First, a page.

Loftus' challenge to Craig involves three specific questions, they are as follows.
Do you agree that objective evidence is external to the knower and can be verified by a third party at least in principle? Yes or no? How then can any third party verify a claim such as someone else's inner witness of the Spirit? At least someone's claim to be abducted by aliens is able to be verified in principle by a third party. Anyone in any religion or sect within one can claim to have had a veridical religious experience. These claims are a dime a dozen when they cannot be verified even in principle by a third party. What then do you say to the argument that these claims are subject to the charge of delusion, and as such, no evidence at all even to someone who claims to have had one?
Dr. Craig, here is a follow-up question given the inherent subjectivity of the inner witness of the Spirit. How is possible for a reasonable faith to be based upon a subjective experience? Furthermore and more importantly, how is it possible for a reasonable man like yourself to claim such a subjective experience defeats all objective evidence? Now it's one thing to say a subjective experience is to be considered objective evidence. It's another thing entirely to say a subjective experience carries more weight than all objective evidence.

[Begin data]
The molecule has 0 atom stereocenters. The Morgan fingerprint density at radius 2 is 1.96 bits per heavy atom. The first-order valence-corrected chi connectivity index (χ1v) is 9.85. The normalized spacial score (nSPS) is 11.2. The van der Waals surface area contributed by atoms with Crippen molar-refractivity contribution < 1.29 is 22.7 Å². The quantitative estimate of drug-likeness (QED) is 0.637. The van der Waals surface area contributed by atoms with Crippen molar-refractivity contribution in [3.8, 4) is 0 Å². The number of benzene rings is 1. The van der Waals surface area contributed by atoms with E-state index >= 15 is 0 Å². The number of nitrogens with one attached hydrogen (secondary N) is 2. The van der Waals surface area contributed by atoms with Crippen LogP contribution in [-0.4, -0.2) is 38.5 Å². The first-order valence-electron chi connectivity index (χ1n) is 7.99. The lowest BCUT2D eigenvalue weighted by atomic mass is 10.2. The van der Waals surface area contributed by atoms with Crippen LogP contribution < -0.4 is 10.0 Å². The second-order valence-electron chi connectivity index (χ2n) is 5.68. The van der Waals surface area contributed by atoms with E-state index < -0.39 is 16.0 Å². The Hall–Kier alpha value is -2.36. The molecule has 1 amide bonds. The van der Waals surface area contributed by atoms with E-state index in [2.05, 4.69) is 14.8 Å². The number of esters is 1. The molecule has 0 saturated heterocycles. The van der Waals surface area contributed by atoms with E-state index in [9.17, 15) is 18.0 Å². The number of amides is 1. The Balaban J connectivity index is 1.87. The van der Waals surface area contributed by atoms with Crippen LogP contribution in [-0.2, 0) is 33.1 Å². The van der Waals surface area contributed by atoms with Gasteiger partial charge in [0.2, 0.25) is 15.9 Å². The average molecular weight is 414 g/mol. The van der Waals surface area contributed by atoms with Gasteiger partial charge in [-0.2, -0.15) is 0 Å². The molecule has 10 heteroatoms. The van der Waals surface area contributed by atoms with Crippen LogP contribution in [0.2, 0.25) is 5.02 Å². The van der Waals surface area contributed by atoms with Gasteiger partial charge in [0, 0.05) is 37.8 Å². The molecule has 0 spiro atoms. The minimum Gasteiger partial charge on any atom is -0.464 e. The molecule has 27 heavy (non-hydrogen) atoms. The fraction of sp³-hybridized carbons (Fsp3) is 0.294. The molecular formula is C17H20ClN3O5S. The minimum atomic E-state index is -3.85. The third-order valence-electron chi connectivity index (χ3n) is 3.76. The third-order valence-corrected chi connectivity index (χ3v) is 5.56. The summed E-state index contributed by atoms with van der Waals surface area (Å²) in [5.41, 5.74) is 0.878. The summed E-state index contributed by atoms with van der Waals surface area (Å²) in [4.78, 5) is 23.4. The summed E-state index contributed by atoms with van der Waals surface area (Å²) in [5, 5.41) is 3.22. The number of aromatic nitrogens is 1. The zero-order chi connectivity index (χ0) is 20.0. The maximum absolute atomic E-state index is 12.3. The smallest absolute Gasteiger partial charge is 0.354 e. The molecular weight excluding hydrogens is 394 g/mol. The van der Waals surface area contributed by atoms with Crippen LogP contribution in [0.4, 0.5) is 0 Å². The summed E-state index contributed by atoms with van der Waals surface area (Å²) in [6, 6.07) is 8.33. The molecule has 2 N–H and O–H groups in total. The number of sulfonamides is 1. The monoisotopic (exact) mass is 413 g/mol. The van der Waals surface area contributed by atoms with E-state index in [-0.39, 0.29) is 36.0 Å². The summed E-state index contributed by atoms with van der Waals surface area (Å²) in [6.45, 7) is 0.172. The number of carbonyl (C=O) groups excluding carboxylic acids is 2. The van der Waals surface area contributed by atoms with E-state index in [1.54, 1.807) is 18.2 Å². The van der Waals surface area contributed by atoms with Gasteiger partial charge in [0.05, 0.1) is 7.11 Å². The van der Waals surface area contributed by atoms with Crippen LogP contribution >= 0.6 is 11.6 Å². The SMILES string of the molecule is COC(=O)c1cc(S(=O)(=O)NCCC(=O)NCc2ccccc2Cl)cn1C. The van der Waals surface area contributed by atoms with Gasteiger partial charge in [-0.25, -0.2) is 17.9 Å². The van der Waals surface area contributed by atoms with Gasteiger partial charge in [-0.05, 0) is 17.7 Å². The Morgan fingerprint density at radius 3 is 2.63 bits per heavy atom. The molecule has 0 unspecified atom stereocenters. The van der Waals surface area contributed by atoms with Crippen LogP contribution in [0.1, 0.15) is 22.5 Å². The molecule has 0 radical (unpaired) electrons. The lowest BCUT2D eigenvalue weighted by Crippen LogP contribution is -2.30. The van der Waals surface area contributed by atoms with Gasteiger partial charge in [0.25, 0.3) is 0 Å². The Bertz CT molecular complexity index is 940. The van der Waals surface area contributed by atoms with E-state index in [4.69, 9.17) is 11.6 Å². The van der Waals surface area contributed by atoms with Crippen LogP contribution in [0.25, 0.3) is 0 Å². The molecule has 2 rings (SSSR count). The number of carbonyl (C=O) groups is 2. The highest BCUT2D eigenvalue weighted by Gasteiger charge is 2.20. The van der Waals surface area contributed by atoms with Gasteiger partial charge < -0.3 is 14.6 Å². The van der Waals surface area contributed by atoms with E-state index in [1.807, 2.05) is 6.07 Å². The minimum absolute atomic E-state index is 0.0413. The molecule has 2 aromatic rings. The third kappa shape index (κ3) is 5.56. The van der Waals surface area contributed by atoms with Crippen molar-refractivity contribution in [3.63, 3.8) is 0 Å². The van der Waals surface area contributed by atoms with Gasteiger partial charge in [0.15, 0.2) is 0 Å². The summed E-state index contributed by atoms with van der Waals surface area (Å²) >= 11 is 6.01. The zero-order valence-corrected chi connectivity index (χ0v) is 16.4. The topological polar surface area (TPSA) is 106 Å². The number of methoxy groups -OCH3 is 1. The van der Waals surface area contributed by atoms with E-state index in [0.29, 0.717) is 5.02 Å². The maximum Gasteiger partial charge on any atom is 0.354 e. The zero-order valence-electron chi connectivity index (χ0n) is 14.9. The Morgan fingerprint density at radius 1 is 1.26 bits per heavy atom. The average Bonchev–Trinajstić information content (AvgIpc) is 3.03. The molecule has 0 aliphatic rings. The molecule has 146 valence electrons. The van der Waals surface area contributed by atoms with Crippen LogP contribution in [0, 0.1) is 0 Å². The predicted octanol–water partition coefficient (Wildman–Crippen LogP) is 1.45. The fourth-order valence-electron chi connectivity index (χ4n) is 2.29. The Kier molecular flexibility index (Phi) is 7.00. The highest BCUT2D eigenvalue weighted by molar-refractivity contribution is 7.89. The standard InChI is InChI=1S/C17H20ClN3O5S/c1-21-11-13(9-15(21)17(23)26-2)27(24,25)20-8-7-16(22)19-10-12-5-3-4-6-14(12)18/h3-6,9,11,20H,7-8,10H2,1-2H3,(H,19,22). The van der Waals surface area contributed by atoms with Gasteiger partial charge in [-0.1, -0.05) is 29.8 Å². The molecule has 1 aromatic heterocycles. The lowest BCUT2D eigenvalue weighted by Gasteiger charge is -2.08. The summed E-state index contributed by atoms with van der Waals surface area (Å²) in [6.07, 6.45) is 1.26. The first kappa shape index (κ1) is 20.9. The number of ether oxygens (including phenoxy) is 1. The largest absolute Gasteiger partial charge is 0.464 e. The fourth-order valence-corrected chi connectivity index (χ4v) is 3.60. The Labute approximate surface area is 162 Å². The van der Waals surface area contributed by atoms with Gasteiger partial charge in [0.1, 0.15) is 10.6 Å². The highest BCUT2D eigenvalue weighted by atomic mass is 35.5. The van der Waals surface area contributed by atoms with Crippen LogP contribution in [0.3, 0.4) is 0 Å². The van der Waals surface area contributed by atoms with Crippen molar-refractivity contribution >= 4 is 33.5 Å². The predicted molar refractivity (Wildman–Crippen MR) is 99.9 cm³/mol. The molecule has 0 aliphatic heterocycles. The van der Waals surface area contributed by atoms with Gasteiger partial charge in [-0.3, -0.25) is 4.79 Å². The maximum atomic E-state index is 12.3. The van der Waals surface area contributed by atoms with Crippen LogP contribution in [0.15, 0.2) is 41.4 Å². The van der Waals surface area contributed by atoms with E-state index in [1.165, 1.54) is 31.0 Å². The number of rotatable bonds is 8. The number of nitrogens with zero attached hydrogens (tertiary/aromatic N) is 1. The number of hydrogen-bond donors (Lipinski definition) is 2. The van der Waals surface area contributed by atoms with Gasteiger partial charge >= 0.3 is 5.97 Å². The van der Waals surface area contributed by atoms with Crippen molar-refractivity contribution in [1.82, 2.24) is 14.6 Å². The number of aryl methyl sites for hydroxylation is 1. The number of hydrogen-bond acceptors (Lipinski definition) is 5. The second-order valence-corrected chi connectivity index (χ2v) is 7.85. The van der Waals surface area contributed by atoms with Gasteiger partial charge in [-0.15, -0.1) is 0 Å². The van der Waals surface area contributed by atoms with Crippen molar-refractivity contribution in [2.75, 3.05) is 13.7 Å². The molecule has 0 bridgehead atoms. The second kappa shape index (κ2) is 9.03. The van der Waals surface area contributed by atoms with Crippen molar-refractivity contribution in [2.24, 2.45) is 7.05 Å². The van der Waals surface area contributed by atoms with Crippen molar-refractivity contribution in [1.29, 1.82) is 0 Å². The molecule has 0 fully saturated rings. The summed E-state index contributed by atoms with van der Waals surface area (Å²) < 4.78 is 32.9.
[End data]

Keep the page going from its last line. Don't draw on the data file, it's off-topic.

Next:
One last question my friend. Put all three of them together and answer them all at one time if you wish.
Would you please specify the propositional content of the inner witness of the Holy Spirit? Plantinga calls the content "the great things of the gospel", and includes the idea that "God exists", "God has forgiven and accepted me", or "God is the author of the Bible." You claim this content assures Christians that they are children of God. But such a notion echoes the poet whom Paul quoted who said, "we are his offspring." (Acts 17:28) You are surely arguing that the inner witness of the third person of the trinity contains more propositional content than that. Shouldn't this witness be more specific about what is meant to be a "child" of the kind of "God" one believes in, how one becomes a child of this God, where one can learn additional information about this God, what he must think of the authority of that source of information, and how he can best interpret it? For instance, to say "God exists" does not say anything about the attributes of this God, and might even be consistent with panentheism. To say "God is the author of the Bible" doesn't say what a believer should think about the specific nature of the Bible, or how to best interpret it.
I have repeatedly asked you this last question and have posted it on my blog several times. Again, these types of arguments are swaying the faithful. You need to answer them if you want to be perceived as being honest with the facts. Many skeptics are saying you are not honest and I have been defending you.
If you refuse to answer these questions about the inner witness of the Spirit then I can no longer defend you from the charge of being dishonest with the facts. I hope you do respond, I really do.
Sorry, but it's your choice now.
It will be interested to see if Craig responds, and if he does, in what manner will he do so.